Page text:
Arirang Festival in 2007
Arirang Festival in 2011

From as young as five years old, citizens are selected based on skill level to serve for the Arirang Festival for many years. In most cases this will be the way of life for them until retirement.[15] They are students of 8 schools of Pyongyang, each of them has its own colour.[citation needed] These are

  • 서성 Seoseong (red and yellow)
  • 평천 Pyeongcheon (green and white)
  • 대동강 Daedonggang (blue and yellow)
  • 모란봉 Moranbong (red and white)
  • 보통강 Botonggang (blue and white)
  • 만경대 Mangyeongdae (red and white)
  • 대성 Daeseong (blue and white)
  • 락랑 Rakrang (red and yellow)


The Korean People's Army Marching Band at the festival in August 2013.

The opening event of the two-month festival are the mass games, which are famed for the huge mosaic pictures created by more than 30,000[16] well-trained and disciplined school children, each holding up coloured cards, in an event known in the West as a card stunt, accompanied by complex and highly choreographed group routines performed by tens of thousands of gymnasts and dancers.

World record[edit]

In August 2007, the Arirang Mass Games were recognised by Guinness World Records as the largest gymnastic display with 100,090 participants at the May Day Stadium in Pyongyang.[17]

See also[edit]


  1. ^ abc News (ed.). "North Korea to hold 'Mass Games' after 5-year hiatus". Retrieved 29 January 2021.
  2. ^ Merkel, Udo. "'The grand mass gymnastics and artistic performance Arirang' (2002–2012): North Korea's socialist–realist response to global sports spectacles." The International Journal of the history of Sport 30.11 (2013): 1247–58.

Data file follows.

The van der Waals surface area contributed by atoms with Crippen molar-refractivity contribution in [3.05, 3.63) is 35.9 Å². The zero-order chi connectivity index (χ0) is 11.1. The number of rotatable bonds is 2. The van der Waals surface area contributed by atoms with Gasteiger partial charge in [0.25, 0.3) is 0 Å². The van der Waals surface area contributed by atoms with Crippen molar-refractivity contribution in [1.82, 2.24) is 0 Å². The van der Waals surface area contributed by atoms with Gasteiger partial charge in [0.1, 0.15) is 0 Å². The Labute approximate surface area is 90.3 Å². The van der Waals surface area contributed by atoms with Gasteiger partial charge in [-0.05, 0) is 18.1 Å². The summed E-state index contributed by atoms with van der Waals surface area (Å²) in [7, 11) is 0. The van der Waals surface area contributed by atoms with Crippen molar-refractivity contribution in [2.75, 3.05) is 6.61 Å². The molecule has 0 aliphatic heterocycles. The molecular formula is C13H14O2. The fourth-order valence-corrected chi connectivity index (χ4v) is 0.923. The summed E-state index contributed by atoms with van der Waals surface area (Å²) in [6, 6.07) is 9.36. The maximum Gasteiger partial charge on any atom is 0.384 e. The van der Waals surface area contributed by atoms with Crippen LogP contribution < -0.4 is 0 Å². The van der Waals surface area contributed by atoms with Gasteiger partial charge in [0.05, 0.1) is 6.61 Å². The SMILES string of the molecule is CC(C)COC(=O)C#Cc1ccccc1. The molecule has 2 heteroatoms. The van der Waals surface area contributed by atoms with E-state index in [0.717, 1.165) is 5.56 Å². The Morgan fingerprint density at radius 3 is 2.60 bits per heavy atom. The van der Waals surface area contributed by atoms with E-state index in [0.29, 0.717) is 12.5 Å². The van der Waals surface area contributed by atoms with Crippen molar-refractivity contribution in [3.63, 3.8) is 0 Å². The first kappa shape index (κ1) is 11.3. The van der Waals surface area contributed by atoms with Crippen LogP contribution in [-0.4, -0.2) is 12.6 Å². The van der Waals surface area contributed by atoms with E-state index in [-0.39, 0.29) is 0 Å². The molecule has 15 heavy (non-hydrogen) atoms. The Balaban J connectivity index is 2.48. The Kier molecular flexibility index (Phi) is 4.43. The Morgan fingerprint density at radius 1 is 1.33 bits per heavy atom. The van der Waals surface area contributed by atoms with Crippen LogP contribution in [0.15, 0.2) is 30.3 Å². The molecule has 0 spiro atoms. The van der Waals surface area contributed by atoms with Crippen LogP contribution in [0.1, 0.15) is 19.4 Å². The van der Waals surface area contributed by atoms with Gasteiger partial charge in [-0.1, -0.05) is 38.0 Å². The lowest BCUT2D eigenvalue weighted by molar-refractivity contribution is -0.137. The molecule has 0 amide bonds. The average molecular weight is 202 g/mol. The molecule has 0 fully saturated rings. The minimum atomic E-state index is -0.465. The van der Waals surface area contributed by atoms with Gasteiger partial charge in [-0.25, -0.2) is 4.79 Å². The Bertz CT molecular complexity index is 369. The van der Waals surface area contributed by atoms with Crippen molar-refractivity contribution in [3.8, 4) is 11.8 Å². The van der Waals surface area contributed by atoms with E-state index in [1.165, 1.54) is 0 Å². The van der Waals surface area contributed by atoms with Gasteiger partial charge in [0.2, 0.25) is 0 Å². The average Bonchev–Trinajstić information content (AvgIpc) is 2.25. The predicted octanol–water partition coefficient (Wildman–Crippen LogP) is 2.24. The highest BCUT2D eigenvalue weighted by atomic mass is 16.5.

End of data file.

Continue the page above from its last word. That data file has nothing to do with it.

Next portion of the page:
3. ^ CENTER, NCC. "The Arirang Mass Games of North Korea 朝鮮民主主義人民共和国のアリラン祭 Rüdiger Frank."
  4. ^ Jung, Hyang Jin. "Jucheism as an Apotheosis of the Family: The Case of the Arirang Festival." Journal of Korean Religions 4.2 (2013): 93–122.
  5. ^ "DPRK prepares for celebration of victory in the 1950–1953 war under rain". Russian News Agency "TASS". Archived from the original on 21 October 2018. Retrieved 16 March 2015.
  6. ^ Leo Byrne (6 February 2014). "No Arirang Mass Games this year". NK News. Retrieved 6 February 2014.
  7. ^ "North Korea halts showcase mass games due to flood". Reuters. 27 August 2007.
  8. ^ "Moon, Kim attend North Korea's mass gymnastics performance". The Korea Times. 19 September 2018. Retrieved 7 May 2020.
  9. ^ "The Mass Games are confirmed". Uri Tours. 7 July 2018.
  10. ^ Rowan (18 February 2020). "Mass Games to Return for 2020 North Korean Tours". Young Pioneer Tours. Retrieved 18 February 2020.
  11. ^ Colin Zwirko (10 October 2020). "North Korea's mass games will celebrate 'great leadership' starting on Monday".
  12. ^ "Mass Games 2020 Photos Released!". Young Pioneer Tours. October 2020.
  13. ^ Colin Zwirko (13 November 2021). "Why North Korea won't hold its 'mass games' spectacle this year". NK News.
  14. ^ "What are North Korea's Mass Games?". Visit North Korea. 22 March 2019. Retrieved 22 May 2019.
  15. ^ "human billboard paintings at north korea mass games". Design Boom. 21 October 2011. Retrieved 9 December 2012.
  16. ^ Watts, Jonathan (1 October 2005). "Welcome to the strangest show on earth". The Guardian.
  17. ^ "Largest gymnastic display".

Further reading[edit]

External links[edit]

Coordinates: 39°2′58.47″N 125°46′30.79″E / 39.0495750°N 125.7752194°E / 39.0495750; 125.7752194